At the heart of this collective endeavour is the vocal prowess of British born Mat McNerney who has a fragility and emotional heft to his voice that does three things particularly well. First: it brings an authenticity to the songs that cuts through with striking immediacy. Second: as narrator, his range is never overbearing nor irritating. Third: he does the best Jim Morrison you’ve heard in ages. Oh and, yes, this is the same Mat from Beastmilk, by the way.

Hexvessel are an intoxicating proposition. They are not, repeat, not, a heavy metal band. Not in the stereotypical sense of the phrase anyway.However, Hexvessel share some of the same qualities and attitude that underscores the metal aesthetic. This is a record is a record of charm and wit and invention. It is a record that is warm and inviting and, being released in the depths of winter, you cannot say any fairer than that. So we won’t.

7.0/10

MAT DAVIES

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Brother/Ghost – Buried

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Everything about Buried (Shelsmusic/I.Corrupt), the debut full-length from Texan trio Brother/Ghost, shook me to the core before I’d even heard it; some websites even likening their sound to Folk and Country rock. The song titles were stark enough to make me wonder, and the reality here is indeed very different.

The initial strains see Death in Vegas-style atmospherics blend with the catchy melodies of 90s Indie-pop outfit New Radicals, slowed by a brick on the turntable and oft decorated with crushing riffs and pummeling drums, as with opener ‘Satan’. The real magnetism in these early stages, however, is the harrowing melancholy of the lyrics and the delivery of co-vocalist Colby Faulkner James; the maudlin tunefulness counteracting the tortuously slow execution. ‘Cripple’s utterly depressing tale is delivered from the back of a giant snail by James’s mellifluous tones, beautiful yet heartbreaking, the harshness increasing with the building riff and roared coda.

The ensuing ‘Causeway’ is a similar story; a painfully sad trawl through a melodic lament, James’s voice and the teardrops of a Fender Rhodes dripped like barbed honey into the soul. Exemplifying some of the most delicate Doom music of recent times, ‘Freedom’s twisty bass riff snakes through a jangling lead and strange drum pattern, the slight lift in pace only mildly alleviating the bitter misery disguised by those deceptively spiteful vocals: sometimes hushed and calm, occasionally soaring like a wounded eagle, once breaking with raw emotion.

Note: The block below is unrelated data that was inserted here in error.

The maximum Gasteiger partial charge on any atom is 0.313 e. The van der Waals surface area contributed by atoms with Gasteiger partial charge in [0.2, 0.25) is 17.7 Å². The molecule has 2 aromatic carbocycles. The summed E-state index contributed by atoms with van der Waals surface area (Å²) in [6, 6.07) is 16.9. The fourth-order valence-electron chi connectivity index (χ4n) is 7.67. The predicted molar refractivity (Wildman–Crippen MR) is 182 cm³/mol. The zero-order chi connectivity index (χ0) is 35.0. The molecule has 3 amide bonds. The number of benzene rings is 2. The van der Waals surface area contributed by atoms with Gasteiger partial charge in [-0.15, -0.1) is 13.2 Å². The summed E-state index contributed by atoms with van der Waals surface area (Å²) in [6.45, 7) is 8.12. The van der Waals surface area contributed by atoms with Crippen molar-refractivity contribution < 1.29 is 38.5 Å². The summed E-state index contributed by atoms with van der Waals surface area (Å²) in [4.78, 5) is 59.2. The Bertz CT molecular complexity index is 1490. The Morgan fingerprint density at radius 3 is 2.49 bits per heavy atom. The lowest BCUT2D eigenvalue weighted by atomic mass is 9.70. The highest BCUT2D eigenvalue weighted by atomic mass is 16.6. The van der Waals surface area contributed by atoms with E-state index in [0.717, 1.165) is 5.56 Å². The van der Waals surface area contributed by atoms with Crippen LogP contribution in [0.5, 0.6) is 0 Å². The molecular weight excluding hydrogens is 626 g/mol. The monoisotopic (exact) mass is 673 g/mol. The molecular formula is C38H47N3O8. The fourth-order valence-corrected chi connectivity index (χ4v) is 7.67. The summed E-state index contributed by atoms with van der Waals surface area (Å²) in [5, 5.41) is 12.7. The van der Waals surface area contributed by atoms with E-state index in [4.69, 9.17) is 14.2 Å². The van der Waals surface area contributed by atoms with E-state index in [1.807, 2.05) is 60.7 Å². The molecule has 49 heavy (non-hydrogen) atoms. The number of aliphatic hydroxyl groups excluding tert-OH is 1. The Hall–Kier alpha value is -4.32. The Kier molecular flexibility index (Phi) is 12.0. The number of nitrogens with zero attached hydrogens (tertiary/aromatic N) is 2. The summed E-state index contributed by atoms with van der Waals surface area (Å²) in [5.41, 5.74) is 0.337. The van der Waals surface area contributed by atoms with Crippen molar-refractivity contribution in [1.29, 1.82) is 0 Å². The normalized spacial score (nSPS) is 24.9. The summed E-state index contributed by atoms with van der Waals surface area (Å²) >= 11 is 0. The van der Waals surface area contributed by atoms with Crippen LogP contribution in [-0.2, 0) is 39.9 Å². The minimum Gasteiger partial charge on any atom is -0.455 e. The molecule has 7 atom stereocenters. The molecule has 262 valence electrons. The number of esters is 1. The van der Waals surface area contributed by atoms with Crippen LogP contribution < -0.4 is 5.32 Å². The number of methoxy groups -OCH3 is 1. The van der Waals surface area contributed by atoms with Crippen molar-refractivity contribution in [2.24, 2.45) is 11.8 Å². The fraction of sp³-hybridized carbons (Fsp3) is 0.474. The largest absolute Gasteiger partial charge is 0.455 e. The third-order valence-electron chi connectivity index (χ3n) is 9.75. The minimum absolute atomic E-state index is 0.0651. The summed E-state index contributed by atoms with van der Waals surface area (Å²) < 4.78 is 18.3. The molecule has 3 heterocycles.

Despite the overriding disconsolation, this is a strangely uplifting sound…until the invitation to wrist-slitting that is ‘Pendulum’. When co-vocalist W.S. Dowdy’s throat reaches for doleful bass notes, you’ll realise just how the spirit of David Gold courses through this album. Incredibly, more honest, gut-wrenching emotion bleeds from ten seconds of this track than any effort from the late, legendary Woods of Ypres mainman; the chopping, swinging riff embodying the title, the closing momentum a staggeringly affecting slowness. Closer ‘Blackdog’, meanwhile, is initially layered with lush synths which cheapen the tired, almost inebriated voice. The ensuing swell, however, is the aural depiction of depression with riffs squirming through oscillating sound effects and lyrics such as “Toothless mouths full of doom and god” fully depicting the near-apathetic despair underpinning the whole set.

It’s a curious affair this, blending easy listening with pulverising power and the most emotionally disturbing sadness; bewitching, bitter, traumatic yet compelling, and well worth the many listens it will take to control your brain. Those of us who have experienced this level of darkness will either find it too painful to reach the end of this captivating offering, or fully wallow in its exquisite tragedy.

 

8.5/10

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PAUL QUINN